OCTOBER 22, 1942
NEW YORK, Wednesday—The artists are exhibiting again all around Washington Square, and they couldn't have more favorable conditions. I haven't any more space to hang even the smallest print or picture, but I can never resist wandering around and looking at them. If I didn't have several put away, ready to send as gifts to my friends, I am afraid I could not help buying one or two scenes which caught my eye yesterday.
For some time I have had a collection of black and white pictures of Scottie dogs done by some well-known artists. Pictures of this personable Scotch canine decorate one wall of my White House sitting room.
When in Seattle, I found that my grandaughter was very fond of one of these pictures which hangs in her own room. I asked her if she would like my collection and discovered I had made a most welcome suggestion. I know now of some Christmas and birthday presents that can accompany War Savings Stamps during these war years without entailing any added expenditures.
I am trying to finish what little shopping has to be done this year for the holiday season and winter months. At the same time I manage to see a good many people who have been writing me for appointments "when I next come to New York." These "next times" are often so crowded, that I frequently find months go by before I get around to making the promised engagements.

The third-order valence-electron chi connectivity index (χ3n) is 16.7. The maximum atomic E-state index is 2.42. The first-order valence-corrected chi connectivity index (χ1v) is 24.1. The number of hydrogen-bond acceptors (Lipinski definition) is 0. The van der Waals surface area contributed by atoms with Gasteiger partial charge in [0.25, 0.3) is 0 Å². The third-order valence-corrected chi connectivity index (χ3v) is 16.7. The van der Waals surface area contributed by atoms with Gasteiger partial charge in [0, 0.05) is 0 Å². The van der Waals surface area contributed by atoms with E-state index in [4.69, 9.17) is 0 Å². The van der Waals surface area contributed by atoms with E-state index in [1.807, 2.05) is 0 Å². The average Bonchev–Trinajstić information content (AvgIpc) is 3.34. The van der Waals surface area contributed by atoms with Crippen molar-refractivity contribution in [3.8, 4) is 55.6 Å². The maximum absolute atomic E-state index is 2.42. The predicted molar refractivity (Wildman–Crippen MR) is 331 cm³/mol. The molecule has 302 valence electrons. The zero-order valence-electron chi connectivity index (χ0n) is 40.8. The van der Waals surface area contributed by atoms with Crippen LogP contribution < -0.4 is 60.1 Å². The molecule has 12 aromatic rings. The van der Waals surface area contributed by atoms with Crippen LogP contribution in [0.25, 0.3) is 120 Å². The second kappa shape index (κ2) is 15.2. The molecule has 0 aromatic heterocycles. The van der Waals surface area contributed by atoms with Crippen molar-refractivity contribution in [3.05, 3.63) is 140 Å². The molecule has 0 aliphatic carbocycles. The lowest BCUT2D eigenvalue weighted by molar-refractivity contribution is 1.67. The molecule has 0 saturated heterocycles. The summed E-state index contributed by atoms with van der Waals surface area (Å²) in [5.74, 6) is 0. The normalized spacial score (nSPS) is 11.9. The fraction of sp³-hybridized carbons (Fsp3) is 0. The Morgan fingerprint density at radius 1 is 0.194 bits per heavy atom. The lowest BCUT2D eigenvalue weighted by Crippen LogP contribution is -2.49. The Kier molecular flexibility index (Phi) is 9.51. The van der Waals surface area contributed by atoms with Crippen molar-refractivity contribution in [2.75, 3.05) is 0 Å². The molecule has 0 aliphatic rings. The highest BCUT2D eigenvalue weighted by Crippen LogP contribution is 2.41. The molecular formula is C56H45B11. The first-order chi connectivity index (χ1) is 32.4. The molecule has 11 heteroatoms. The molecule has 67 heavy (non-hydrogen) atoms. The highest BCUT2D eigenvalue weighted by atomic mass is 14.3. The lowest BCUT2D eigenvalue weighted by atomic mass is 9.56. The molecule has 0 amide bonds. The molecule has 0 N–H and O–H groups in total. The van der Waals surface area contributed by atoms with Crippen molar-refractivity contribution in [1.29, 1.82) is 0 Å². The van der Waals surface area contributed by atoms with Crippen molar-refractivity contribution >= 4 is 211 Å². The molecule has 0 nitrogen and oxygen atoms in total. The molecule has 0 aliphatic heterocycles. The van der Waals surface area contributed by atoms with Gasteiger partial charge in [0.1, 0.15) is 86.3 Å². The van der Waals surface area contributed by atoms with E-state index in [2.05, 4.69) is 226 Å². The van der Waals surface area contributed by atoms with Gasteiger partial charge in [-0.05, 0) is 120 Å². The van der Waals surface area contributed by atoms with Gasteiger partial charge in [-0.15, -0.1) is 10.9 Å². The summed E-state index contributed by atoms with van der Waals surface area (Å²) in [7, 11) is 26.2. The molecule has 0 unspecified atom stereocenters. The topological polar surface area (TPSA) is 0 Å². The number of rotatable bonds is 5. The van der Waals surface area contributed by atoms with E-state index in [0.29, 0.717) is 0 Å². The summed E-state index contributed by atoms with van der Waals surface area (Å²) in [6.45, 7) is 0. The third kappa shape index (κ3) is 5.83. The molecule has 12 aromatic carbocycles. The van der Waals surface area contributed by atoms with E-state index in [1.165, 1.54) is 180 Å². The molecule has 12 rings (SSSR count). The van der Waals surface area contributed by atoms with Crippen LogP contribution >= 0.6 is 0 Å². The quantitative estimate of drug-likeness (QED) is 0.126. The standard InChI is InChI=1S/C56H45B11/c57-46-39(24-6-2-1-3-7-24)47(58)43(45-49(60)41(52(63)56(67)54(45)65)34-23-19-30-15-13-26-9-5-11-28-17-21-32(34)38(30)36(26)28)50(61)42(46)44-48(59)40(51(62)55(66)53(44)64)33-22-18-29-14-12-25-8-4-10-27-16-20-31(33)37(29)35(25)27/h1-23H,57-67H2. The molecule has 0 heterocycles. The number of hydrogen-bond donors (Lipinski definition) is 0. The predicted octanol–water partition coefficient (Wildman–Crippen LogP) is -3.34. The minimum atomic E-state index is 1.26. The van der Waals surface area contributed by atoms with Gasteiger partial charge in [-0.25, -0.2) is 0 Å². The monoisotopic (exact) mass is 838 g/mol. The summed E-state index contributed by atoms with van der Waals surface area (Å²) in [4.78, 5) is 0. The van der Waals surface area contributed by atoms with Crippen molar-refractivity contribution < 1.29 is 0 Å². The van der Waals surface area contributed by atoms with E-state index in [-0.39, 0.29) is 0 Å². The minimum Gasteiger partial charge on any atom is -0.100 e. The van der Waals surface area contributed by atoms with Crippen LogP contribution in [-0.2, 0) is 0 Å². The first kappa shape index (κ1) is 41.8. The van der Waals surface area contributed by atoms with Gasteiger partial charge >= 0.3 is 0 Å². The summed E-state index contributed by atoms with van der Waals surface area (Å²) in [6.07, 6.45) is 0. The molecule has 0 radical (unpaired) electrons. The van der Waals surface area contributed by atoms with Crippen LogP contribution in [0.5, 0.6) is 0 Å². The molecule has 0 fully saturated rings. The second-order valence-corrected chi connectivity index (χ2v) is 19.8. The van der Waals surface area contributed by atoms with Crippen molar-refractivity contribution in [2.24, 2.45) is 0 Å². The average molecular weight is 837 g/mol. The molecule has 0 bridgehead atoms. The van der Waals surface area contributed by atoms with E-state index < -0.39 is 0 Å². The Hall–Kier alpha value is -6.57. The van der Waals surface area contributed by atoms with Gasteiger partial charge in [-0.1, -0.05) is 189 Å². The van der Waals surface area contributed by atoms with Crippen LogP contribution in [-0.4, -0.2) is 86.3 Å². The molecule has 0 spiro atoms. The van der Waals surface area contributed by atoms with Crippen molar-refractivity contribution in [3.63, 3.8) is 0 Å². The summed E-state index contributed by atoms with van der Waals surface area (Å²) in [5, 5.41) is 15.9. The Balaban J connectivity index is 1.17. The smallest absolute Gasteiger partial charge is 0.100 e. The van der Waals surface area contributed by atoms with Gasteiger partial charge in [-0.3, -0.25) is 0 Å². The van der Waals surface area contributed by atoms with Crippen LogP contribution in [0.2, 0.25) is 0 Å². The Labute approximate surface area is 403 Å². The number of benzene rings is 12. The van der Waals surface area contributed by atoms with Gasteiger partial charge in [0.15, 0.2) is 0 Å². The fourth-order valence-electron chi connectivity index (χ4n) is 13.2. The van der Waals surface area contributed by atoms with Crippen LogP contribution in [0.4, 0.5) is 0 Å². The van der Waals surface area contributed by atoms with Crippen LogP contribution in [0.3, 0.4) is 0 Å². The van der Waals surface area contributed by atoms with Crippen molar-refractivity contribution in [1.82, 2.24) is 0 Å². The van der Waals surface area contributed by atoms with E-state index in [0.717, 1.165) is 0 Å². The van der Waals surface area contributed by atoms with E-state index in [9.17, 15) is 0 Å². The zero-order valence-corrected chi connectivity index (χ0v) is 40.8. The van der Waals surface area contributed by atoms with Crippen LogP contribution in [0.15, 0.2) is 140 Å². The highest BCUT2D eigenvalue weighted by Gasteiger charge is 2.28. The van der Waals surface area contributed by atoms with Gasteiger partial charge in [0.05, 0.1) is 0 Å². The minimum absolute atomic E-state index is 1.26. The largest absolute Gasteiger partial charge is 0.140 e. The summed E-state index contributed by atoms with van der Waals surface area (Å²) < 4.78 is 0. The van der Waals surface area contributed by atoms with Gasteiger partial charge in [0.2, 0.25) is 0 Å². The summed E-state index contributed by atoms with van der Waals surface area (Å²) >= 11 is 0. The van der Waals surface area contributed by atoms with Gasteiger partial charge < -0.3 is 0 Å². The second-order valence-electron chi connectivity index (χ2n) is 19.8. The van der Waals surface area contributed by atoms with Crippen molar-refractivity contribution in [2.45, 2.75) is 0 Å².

Some of you may have read the article on the work that is being done in Geneva, Switzerland, for the refugee children. In groups of ten thousand they are taken in every three months fed and housed and saved from permanent ill health and then returned to occupied France, Belgium, Greece or Yugoslavia. Sometimes they go to individual families, sometimes they live in hostels.
In addition to housing and feeding, many of these children have to be clothed and given medical attention. More important than anything else, whether they are in homes or hostels, is the fact that they are with people who love them and want to help them. For this work, the rest of the world owes the Swiss people a debt of gratitude, for these saved children will be of infinite value in rebuilding Europe in the future.
It is true that some of the German children, cared for in Norway after the last war, have repaid their kind hosts with treachery, but that should not deter us or make us blame the kindly act. It should confirm our determination not to allow again the conditions which have given us a second world war.